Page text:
Abdullah is due to re-table the watered-down Special Complaints Commission Bill in February but this is unlikely to be much more than another lame duck.
Premier-in-waiting Najib Abdul Razak will have a firm hand over the country’s most important institutions for accountability. What he will do with this is anybody’s guess.
No one expected the opposition parties to win big in the general election, least of all its own candidates. But it happened and parties in the ruling BN have been forced to see that they have to move with the times.
BN component parties realised quickly that UMNO had dragged them down, so they decided that they could no longer play second fiddle to the dominant party.
Gerakan president Koh Tsu Koon and MCA deputy president Dr Chua Soi Lek have told UMNO to discard its ketuanan Melayu mindset, if it hopes to regain non-Malay support.
Even MIC, seen as the most docile in the coalition, has been critical of UMNO and urged it to change its stance, especially in regard to the predicament of Indian Malaysians.
There was a hurricane in the east – Sabah’s Sapp declared that it no longer had confidence in the BN and threatened to pull out of the coalition if the federal government did not heed its complaints – and withdraw it eventually did.
PPP then threatened to leave BN if the loathed Internal Security Act is not amended substantially by the next election. The response was, in effect, ‘expect no change, do as you like’.
MCA, at its annual assembly, demanded a second deputy premier’s post for its president to assist in expediting reform and to allow its representatives to head cabinet committees.
BN chairperson and premier Abdullah Ahmad Badawi has hinted at a scheme to allow supporters to become direct members of the coalition, without going through component parties. This is to respond to restlessness against race-based politics among those who see themselves as Malaysian first and last.
Whether BN can really walk its talk remains uncertain, as does the outcome of its special meeting in February since decisions will depend on consensus being reached.
Doomsday scenario for the economy
The year started optimistically enough. In January, the Sabah development corridor was launched to add to the regional projects under the Ninth Malaysia Plan.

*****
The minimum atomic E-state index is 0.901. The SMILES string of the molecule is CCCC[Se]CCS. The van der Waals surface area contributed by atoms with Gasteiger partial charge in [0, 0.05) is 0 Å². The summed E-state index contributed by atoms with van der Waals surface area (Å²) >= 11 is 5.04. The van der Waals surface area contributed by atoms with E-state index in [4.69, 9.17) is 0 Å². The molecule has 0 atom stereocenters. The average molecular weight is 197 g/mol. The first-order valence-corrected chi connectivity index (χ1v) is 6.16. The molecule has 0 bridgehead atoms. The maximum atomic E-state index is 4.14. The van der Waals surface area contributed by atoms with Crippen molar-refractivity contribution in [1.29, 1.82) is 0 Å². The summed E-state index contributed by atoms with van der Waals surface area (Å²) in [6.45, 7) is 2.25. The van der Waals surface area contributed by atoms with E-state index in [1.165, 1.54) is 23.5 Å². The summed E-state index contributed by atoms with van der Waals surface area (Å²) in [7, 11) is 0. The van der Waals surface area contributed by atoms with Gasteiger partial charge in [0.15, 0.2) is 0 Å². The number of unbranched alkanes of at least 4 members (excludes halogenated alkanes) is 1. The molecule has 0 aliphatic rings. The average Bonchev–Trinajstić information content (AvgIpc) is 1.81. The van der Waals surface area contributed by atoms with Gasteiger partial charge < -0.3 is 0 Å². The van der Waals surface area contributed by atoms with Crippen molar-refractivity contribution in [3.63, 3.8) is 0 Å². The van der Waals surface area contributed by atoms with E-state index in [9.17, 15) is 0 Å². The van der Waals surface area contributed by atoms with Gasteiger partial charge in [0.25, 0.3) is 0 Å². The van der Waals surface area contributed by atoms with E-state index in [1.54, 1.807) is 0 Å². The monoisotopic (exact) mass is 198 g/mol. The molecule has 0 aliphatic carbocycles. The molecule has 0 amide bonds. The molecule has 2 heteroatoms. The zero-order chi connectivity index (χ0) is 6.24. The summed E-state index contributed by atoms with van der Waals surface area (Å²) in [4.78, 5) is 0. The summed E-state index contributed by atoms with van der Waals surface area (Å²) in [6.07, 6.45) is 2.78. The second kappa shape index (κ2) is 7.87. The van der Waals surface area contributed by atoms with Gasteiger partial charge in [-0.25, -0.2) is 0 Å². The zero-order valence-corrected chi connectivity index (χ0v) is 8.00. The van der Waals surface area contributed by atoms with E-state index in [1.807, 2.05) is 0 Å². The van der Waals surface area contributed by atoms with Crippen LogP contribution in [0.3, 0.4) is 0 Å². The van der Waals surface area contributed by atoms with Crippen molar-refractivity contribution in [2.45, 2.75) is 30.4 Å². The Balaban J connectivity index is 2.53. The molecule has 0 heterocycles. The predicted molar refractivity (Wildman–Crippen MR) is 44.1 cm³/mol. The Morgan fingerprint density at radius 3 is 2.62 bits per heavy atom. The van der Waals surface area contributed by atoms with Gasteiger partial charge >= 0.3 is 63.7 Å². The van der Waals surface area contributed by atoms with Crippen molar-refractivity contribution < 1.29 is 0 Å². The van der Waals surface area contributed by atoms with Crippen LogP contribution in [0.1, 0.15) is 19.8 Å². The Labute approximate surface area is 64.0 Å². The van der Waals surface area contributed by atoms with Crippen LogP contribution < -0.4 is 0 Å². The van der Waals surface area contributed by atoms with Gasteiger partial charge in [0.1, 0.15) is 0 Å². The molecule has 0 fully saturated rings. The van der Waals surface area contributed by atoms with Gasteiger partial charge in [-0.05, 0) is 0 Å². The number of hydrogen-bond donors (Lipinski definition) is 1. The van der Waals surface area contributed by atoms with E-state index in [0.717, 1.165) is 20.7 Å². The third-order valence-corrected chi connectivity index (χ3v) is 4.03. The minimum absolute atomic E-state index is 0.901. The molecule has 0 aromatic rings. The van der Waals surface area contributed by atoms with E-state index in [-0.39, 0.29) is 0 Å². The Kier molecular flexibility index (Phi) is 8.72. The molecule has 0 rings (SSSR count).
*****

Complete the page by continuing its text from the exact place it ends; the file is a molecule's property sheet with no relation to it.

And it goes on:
There was confidence that the economy would maintain its momentum, with some predicting that the second half of the year would “outshine” the first half, due to the high prices of palm oil and mineral oil.
Financial troubles, however, were brewing in Europe, Japan and the US. At the end of the first quarter, government-linked research group MIER forecast lower growth of 5.4 percent compared to 6 percent earlier.
By July, Bursa Malaysia’s composite index had registered the worst performance in the Asia-Pacific region. The government cut back on fuel subsidies and tabled a ‘stimulus package’ to the disgust of opposition parties, which came up with their notions of how the economy should be managed.
Bad news has kept coming in from all corners of the world, with no end in sight. It will take joint action to work out solutions.
But BN leaders have taken their eyes off administration since March, to secure their political future.
The momentary relief brought on by dropping world crude oil prices has yet to filter through to the sale of goods and services. As anxiety levels go up over bread-and-butter issues – and possibly high oil prices again, something will have to give…
PKR de facto leader Anwar Ibrahim must regret having marked Sept 16 as the date for opposition Pakatan Rakyat to take over Parliament and Putrajaya and making extravagant promises.
The day came and went without the promised change of federal government, amidst high anticipation among his supporters and panic in the BN ranks.
It all began a month after Pakatan’s powerful showing in the general election. Anwar capitalised on discontent among MPs in BN, especially those from Sabah and Sarawak who felt their loyalty had not been adequately rewarded.
With 82 federal seats in opposition hands, Anwar put about the claim that he had the support of at least 31 defectors to topple the government. BN retorted that Anwar was bluffing and resorting to sneaky tactics to destabillise the administration.
The mind-games and spin-doctoring continued into September 16. When the day passed, Anwar blamed various factors for the failure to make good his claims and has since repeatedly said he is in “no hurry” to take over.
To date, the only ‘defections’ have been two Sabah Progressive Party MPs who became Independents when their party left BN after a vote of no-confidence.
Worse still, Pakatan is expected to lose one of its MPs after a disgruntled S Manikavasagam, its representative for Kapar, vowed to quit the party and join the growing number of Independents by December 31.